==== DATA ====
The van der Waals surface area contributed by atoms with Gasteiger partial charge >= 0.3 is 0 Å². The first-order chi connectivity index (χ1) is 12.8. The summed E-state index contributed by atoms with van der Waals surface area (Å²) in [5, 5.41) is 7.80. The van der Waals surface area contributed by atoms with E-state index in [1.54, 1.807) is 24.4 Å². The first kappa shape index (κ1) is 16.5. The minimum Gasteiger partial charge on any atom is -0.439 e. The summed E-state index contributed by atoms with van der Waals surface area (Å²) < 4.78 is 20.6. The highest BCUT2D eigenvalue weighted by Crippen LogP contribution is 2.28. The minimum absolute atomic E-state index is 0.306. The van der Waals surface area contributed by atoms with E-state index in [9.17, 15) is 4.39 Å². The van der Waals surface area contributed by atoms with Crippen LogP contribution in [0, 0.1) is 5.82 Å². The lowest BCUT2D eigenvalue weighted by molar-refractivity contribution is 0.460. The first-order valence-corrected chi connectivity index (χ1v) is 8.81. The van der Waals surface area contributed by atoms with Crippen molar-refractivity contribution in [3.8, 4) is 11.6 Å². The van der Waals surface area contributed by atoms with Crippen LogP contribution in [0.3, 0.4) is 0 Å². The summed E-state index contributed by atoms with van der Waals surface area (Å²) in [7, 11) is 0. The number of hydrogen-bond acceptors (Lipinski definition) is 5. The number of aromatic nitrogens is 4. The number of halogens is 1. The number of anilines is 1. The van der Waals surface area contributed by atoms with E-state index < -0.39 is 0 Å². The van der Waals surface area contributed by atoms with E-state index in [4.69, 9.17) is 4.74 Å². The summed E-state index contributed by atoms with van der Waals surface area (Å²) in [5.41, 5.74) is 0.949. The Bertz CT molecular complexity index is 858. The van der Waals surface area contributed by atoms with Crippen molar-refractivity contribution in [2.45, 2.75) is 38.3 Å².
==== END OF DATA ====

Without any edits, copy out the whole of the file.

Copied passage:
The van der Waals surface area contributed by atoms with Gasteiger partial charge >= 0.3 is 0 Å². The first-order chi connectivity index (χ1) is 12.8. The summed E-state index contributed by atoms with van der Waals surface area (Å²) in [5, 5.41) is 7.80. The van der Waals surface area contributed by atoms with E-state index in [1.54, 1.807) is 24.4 Å². The first kappa shape index (κ1) is 16.5. The minimum Gasteiger partial charge on any atom is -0.439 e. The summed E-state index contributed by atoms with van der Waals surface area (Å²) < 4.78 is 20.6. The highest BCUT2D eigenvalue weighted by Crippen LogP contribution is 2.28. The minimum absolute atomic E-state index is 0.306. The van der Waals surface area contributed by atoms with E-state index in [9.17, 15) is 4.39 Å². The van der Waals surface area contributed by atoms with Crippen LogP contribution in [0, 0.1) is 5.82 Å². The lowest BCUT2D eigenvalue weighted by molar-refractivity contribution is 0.460. The first-order valence-corrected chi connectivity index (χ1v) is 8.81. The van der Waals surface area contributed by atoms with Crippen molar-refractivity contribution in [3.8, 4) is 11.6 Å². The van der Waals surface area contributed by atoms with Crippen LogP contribution in [0.3, 0.4) is 0 Å². The summed E-state index contributed by atoms with van der Waals surface area (Å²) in [7, 11) is 0. The number of hydrogen-bond acceptors (Lipinski definition) is 5. The number of aromatic nitrogens is 4. The number of halogens is 1. The number of anilines is 1. The van der Waals surface area contributed by atoms with E-state index < -0.39 is 0 Å². The van der Waals surface area contributed by atoms with E-state index in [4.69, 9.17) is 4.74 Å². The summed E-state index contributed by atoms with van der Waals surface area (Å²) in [5.41, 5.74) is 0.949. The Bertz CT molecular complexity index is 858. The van der Waals surface area contributed by atoms with Crippen molar-refractivity contribution in [2.45, 2.75) is 38.3 Å².